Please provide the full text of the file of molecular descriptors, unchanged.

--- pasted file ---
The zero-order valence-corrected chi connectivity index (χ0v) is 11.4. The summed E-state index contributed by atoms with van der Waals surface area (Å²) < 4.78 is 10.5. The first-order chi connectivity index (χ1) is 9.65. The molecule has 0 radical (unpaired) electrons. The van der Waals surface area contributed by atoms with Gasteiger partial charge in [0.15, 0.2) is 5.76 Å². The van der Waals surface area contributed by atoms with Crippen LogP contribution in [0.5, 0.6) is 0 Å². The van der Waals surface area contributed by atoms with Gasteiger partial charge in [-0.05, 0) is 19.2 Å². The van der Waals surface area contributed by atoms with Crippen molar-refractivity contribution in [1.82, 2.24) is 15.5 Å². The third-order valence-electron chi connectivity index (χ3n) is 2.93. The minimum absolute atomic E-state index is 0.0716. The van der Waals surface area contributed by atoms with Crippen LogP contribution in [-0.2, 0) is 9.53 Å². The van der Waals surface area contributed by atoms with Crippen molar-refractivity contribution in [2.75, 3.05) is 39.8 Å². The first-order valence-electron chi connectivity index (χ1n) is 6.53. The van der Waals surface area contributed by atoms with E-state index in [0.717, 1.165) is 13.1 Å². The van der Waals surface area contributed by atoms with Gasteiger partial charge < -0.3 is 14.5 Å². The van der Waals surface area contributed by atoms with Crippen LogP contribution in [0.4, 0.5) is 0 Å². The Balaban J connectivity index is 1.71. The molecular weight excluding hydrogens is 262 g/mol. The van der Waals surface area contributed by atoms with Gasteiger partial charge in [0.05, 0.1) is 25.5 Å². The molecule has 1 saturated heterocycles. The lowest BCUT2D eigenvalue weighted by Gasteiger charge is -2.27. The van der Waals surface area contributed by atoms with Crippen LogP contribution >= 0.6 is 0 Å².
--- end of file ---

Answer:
The zero-order valence-corrected chi connectivity index (χ0v) is 11.4. The summed E-state index contributed by atoms with van der Waals surface area (Å²) < 4.78 is 10.5. The first-order chi connectivity index (χ1) is 9.65. The molecule has 0 radical (unpaired) electrons. The van der Waals surface area contributed by atoms with Gasteiger partial charge in [0.15, 0.2) is 5.76 Å². The van der Waals surface area contributed by atoms with Crippen LogP contribution in [0.5, 0.6) is 0 Å². The van der Waals surface area contributed by atoms with Gasteiger partial charge in [-0.05, 0) is 19.2 Å². The van der Waals surface area contributed by atoms with Crippen molar-refractivity contribution in [1.82, 2.24) is 15.5 Å². The third-order valence-electron chi connectivity index (χ3n) is 2.93. The minimum absolute atomic E-state index is 0.0716. The van der Waals surface area contributed by atoms with Crippen LogP contribution in [-0.2, 0) is 9.53 Å². The van der Waals surface area contributed by atoms with Crippen molar-refractivity contribution in [2.75, 3.05) is 39.8 Å². The first-order valence-electron chi connectivity index (χ1n) is 6.53. The van der Waals surface area contributed by atoms with E-state index in [0.717, 1.165) is 13.1 Å². The van der Waals surface area contributed by atoms with Gasteiger partial charge < -0.3 is 14.5 Å². The van der Waals surface area contributed by atoms with Crippen LogP contribution in [0.4, 0.5) is 0 Å². The Balaban J connectivity index is 1.71. The molecular weight excluding hydrogens is 262 g/mol. The van der Waals surface area contributed by atoms with Gasteiger partial charge in [0.05, 0.1) is 25.5 Å². The molecule has 1 saturated heterocycles. The lowest BCUT2D eigenvalue weighted by Gasteiger charge is -2.27. The van der Waals surface area contributed by atoms with Crippen LogP contribution >= 0.6 is 0 Å².